Body Language

GoMA only really serves as a tourist guide book to Glaswegian art, rather than a supportive patron

Feature by Jasper Hamill | 12 Dec 2006
The Glasgow Gallery of Modern Art is unsure whether to be a true contemporary space, or a museum for art made in Glasgow. Drawing from the GoMA collection generally seems to involve a process akin to that of a wedding DJ: pick some crowd pleasers, don't bother too much with anything particularly challenging and always cater towards a non-specialist audience. Just as 'Auld Lang Syne' and 'Bonny Bonny Banks of Loch Lomond' positively must be played at weddings, any show of modern art is impelled to feature Glasgow blockbusters Peter Howson or a bit of gritty social realism from Ken Currie. It's not that the work is bad, it's just that by falling back on the same old work and same old artists from the same old collection, GoMA only really serves as a tourist guide book to Glaswegian art, rather than a supportive patron.

The show is themed around figurative work, largely dealing with the body. Strangely, the visitor is greeted by a brazenly abstract, challenging work from Eduardo Paolozzi. Called 'Hamlet in A Japanese Manner', it is a thornbush of implied shapes, suggested forms and uncertain narratives, painted in a bright, psychedelic palette. Figurative only in its implication of urban forms - the curve of a Roman Colonnade, a staircase to nowhere, various pipes and a series of skyscrapers - it's as if the viewer has been given the ability to peer at the tiniest details of a city before zooming out to observe it from the sky. It's confusing, evocative, and neatly fits right in between the museum / art space dichotomy the GoMA seems to have found itself in. Not only that, it's an excellent introduction to Paolozzi's titanic, pioneering, body of work.

Similarly, Kenny Hunter's 'Churchill's Dogs' is a fantastic avatar for his career. Resembling a Kinder-Egg blown up to enormous size or, equally, the guardian statue of some dead pharaoh, it has the exact combination of ridiculousness and seriousness that gives his work its power. Both these sculptures, I imagine, would encourage the casual visitor, perhaps a pupil on a school trip or a tourist, to investigate the artists, surely the role the GoMA intends for itself.

But anyone that has visited the gallery before will recognize many of the paintings. Recent acquisitions from Chad McCail are taken from a solo exhibition in the upstairs space only a few months ago. They rely on a mixture of comfort and threat, drawn in the style of a government public warning or the safety cards. A schoolroom looks innocuous enough, but look closely and the children are staring at pictures of genitalia, a jet fighter is zooming past the window. Similarly, an idyllic looking urban allotment, full of cavorting lovers, turns out to be a nascent killing field, the lovers armed with knives and sinister crow-headed figures plucking the trees. They're great, but too fresh in the mind. The demotic policy of the GoMA, which assumes ignorance, trips itself up.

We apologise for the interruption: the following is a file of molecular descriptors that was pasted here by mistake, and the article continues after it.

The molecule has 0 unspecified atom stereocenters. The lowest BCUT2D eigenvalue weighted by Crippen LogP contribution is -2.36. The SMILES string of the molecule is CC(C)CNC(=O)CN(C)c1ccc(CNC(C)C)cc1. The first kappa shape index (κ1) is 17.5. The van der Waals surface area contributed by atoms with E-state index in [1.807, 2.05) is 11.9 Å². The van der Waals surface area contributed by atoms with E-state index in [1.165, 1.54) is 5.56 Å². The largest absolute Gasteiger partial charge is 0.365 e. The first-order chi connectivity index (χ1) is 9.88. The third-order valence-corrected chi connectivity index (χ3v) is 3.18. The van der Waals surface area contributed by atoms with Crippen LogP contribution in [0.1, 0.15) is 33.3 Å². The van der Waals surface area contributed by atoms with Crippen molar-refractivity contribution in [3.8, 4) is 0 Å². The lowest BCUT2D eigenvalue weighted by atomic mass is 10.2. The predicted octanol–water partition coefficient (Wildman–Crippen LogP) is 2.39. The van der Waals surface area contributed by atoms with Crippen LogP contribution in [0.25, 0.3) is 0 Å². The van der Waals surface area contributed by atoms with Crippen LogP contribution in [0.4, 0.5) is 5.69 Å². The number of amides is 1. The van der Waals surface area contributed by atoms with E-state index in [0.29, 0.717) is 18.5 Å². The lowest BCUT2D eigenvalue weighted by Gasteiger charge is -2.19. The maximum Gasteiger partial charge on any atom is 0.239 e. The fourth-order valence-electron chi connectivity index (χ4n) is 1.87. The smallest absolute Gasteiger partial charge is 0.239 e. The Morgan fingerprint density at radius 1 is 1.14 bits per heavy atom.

Similarly, Peter Howson's typically macho painting of a burly man, leaning against a lamppost as if having some drunken epiphany, is great. Stirring, bold, contemplative, confident: it's the flipside of the Glasgow hard-man image. But, guess what, we've seen it before. Likewise, my favourite painting of the show, of a poet writing by the light of a bare bulb in the ribs of a partly finished ship, is fantastic, but utterly expected. Becoming a stalwart, Ross Sinclair's inverted red church has been on display in various GoMA exhibitions for the past three years. Although, he tattooed himself with the phrase 'Real Life' as part of the work, so he deserves some permanency.

Body Language is a great show, perfect for the interested tourist or culturally inquisitive, but it fails to break any new ground. Presumably, the budget for acquisitions is tiny, but perpetual recycling of old work, under the dubious rubric of a show themed around figurative art, is unforgivable. It works for the Tate, which is more like an art superstore now and an undeniably important resource for the global art scene. But it has a massive variety of work to choose from. Blame the curators, blame the funders, it all amounts to the same thing. New ground is constantly claimed by Glasgow's artists. When GoMA is the second most visited gallery outside of London, is it too much to expect it to follow suit?
Body Language - A Selection of Works from the Collection at Glasgow Gallery of Modern Art until March 2007. Free.